At this point, the natural response is: "But I can't be perfect" which is absolutely true. In another place in Matthew's Gospel, Jesus summarizes the law of God down to two commandments: Love the Lord your God with all your heart, soul, mind and strength and love your neighbor as yourself (Matthew 22:37-40). This is certainly an admirable goal, but has anyone ever loved the Lord with all their heart, soul, mind and strength and their neighbor as themselves? Everything we do, say and think has to be done, said and thought from love for God and love for neighbor. If we are completely honest with ourselves, we have to admit that we have never achieved this level of spirituality.
The truth of the matter is that on our own and by our own efforts, we can't possibly be perfect as our heavenly Father is perfect. We don't love God with all our heart, soul, mind and strength. We don't love our neighbors as ourselves. We have a problem, and it's called sin. We are born with it and we cannot overcome the effects of it on our own. Sin radically affects us to our core. Sin affects what we do, say and think. In other words, it taints everything about us. Therefore, no matter how good we try to be, we will never meet God's standard of perfection. The Bible says that all of our righteous deeds are like a "polluted garment" (Isaiah 64:6). Our own righteousness is simply not good enough and never will be, no matter how hard we try.
That's why Jesus lived a perfect life in full obedience to the law of God in thought, word and deed. Jesus' mission wasn't simply to die on the cross for our sins, but also to live a life of perfect righteousness. Theologians refer to this as the "active and passive obedience of Christ." Active obedience refers to Christ's life of sinless perfection. Everything He did was perfect. Passive obedience refers to Christ's submission to the crucifixion. He went willingly to the cross and allowed Himself to be crucified without resisting (Isaiah 53:7). His passive obedience pays our sin debt before God, but it is the active obedience that really saves us and gives us the perfection God requires.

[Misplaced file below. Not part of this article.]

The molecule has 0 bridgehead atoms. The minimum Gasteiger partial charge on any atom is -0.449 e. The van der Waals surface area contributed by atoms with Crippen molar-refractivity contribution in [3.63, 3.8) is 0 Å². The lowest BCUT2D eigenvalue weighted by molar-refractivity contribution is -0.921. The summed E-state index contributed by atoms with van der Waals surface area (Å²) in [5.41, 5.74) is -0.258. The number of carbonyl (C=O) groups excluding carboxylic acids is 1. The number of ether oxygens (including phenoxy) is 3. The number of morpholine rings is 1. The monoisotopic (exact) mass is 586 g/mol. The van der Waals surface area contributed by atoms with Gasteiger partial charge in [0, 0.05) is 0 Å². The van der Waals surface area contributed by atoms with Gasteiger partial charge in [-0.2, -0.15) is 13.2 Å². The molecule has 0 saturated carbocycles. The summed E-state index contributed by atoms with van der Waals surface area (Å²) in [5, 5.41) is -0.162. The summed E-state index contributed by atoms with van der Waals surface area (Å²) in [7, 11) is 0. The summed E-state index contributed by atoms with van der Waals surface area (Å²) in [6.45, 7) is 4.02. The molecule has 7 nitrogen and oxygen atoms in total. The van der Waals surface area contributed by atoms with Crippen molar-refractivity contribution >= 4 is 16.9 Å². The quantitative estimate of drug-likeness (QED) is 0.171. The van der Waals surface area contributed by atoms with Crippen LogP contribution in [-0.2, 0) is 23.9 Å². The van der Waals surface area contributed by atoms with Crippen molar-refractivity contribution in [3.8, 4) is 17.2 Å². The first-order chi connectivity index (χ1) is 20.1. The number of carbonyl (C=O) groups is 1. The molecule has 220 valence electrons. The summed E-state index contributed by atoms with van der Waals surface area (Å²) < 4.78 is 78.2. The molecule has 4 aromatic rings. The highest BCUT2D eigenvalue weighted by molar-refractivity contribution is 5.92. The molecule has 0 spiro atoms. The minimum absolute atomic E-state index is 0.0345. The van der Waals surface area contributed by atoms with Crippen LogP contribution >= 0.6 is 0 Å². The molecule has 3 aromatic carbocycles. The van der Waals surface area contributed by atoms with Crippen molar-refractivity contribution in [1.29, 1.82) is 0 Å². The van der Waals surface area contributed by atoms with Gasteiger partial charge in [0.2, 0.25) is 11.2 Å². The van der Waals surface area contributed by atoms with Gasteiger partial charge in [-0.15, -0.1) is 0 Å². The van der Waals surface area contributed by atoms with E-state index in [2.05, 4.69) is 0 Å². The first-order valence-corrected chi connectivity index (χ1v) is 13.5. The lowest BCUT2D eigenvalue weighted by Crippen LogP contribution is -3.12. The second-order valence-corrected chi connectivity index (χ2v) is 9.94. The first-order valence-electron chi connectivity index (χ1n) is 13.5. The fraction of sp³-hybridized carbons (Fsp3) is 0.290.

The Apostle Paul writes in Romans, "But now the righteousness of God has been manifested apart from the law, although the Law and the Prophets bear witness to it-the righteousness of God through faith in Jesus Christ for all who believe" (Romans 3:21-22). Through our faith in Christ, the righteousness of God is given to us. This is called "imputed" righteousness. To impute something is to ascribe or attribute something to someone. When we place our faith in Christ, God ascribes the perfect righteousness of Christ to our account so that we become perfect in His sight. "For our sake he made him [Jesus] to be sin who knew no sin, so that in him we might become the righteousness of God" (2 Corinthians 5:21).
Not only is Christ's righteousness imputed to us through faith, but our sin is imputed to Christ. That is how Christ paid our sin debt to God. He had no sin in Himself, but our sin is imputed to him, so as He suffers on the cross, He is suffering the just penalty that our sin deserves. That is why Paul can say, "I have been crucified with Christ. It is no longer I who live, but Christ who lives in me. And the life I now live in the flesh I live by faith in the Son of God, who loved me and gave himself for me" (Galatians 2:20).
By having the righteousness of Christ imputed to us, we can be perfect, as God is perfect. It is not, therefore, our perfection, but His. When God looks at the Christian, He sees the holiness, perfection, and righteousness of Christ. Therefore, we can say with confidence "I am perfect, as God is perfect."


Vince Schmidt
Vince Schmidt